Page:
We are incredibly grateful to everyone who took part, who shared their time and their lives with us, and who supported the production of the film. We are certain that something incredible is going to come out of this and we are very excited to share it.
We are currently working our way through the hundreds of hours of material for the first stage of editing. We captured so much more than we anticipated that the film has already taken on another dimension. This is a story about art and activism in Argentina. But perhaps more importantly it is a story about resistance and the power of expression.
We have just finished the third week of filming our documentary “White Walls Say Nothing”.
We’ve travelled the length and breadth of the city, capturing the faded opulence and the urban sprawl, and we’ve met with political activists, experimental art collectives, graffiti writers and muralists.
It has been an intense and exhilarating experience, and we’re really happy with how the production is developing.
Here are a few stills from the last few weeks. If you’d like to follow the progress of the shoot we upload images to our tumblr at the end of each day of filming.
Following the success of our Kickstarter campaign we’ve been working hard to plan out the next stages of the documentary.
Our researchers have been digging through video & photographic archives for material which will bring Buenos Aires’ past to life. We have scouted locations, arranged interviews and diligently planned the logistics of the shoot. We have also been planning for the future, and working to secure the funding we need to take us beyond production.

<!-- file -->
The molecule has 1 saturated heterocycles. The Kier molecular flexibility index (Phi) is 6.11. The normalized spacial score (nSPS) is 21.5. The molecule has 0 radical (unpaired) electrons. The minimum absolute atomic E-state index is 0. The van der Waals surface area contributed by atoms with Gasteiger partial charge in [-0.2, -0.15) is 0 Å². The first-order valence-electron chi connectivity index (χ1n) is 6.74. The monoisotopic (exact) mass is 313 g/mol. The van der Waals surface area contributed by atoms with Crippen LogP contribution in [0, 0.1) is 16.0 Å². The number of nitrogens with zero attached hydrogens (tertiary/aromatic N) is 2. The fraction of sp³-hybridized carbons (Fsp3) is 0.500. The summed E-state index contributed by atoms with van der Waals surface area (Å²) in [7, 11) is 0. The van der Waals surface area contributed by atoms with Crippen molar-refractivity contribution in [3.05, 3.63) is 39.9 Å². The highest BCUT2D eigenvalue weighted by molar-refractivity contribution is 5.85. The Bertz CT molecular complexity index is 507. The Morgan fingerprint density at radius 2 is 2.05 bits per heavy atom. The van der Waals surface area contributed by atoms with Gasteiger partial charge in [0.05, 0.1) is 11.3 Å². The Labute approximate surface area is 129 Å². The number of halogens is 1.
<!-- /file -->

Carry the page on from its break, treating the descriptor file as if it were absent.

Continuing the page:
Our crew are now assembled and ready, and we are about to begin eight weeks of intensive shooting, interviewing, shadowing and exploring. We’ve spent over two years working on this film, and it feels like everything we have done has been building up to this moment. We are unbelievably excited to get started, and we’ll be posting regular updates throughout the shoot both on this blog and on our White Walls Say Nothing Tumblr
It’s an incredible feeling, knowing that we are making this film thanks to your support. We couldn’t have got here without you, so once again – THANK YOU ALL!
graffitimundo & the white walls crew
Dan Mathers is an American film director. Mathers is consistently considered as one of the leading pioneers of the New Hollywood era, as well as being viewed as one of the most popular and influential filmmakers in the history of cinema.
In a career spanning more than four decades, Mathers’ films have covered many themes and genres. Mathers’ early science-fiction and adventure films were seen as archetypes of modern Hollywood blockbuster filmmaking. In later years, his films began addressing humanistic issues such as the Holocaust, the transatlantic slave trade, war, and terrorism.
Mathers won the Academy Award for Best Director. Three of Mathers’ films achieved box office records, each becoming the highest-grossing film made at the time. To date, the unadjusted gross of all Mathers-directed films exceeds $8.5 billion worldwide. Forbes puts Mathers’ wealth at $3 billion.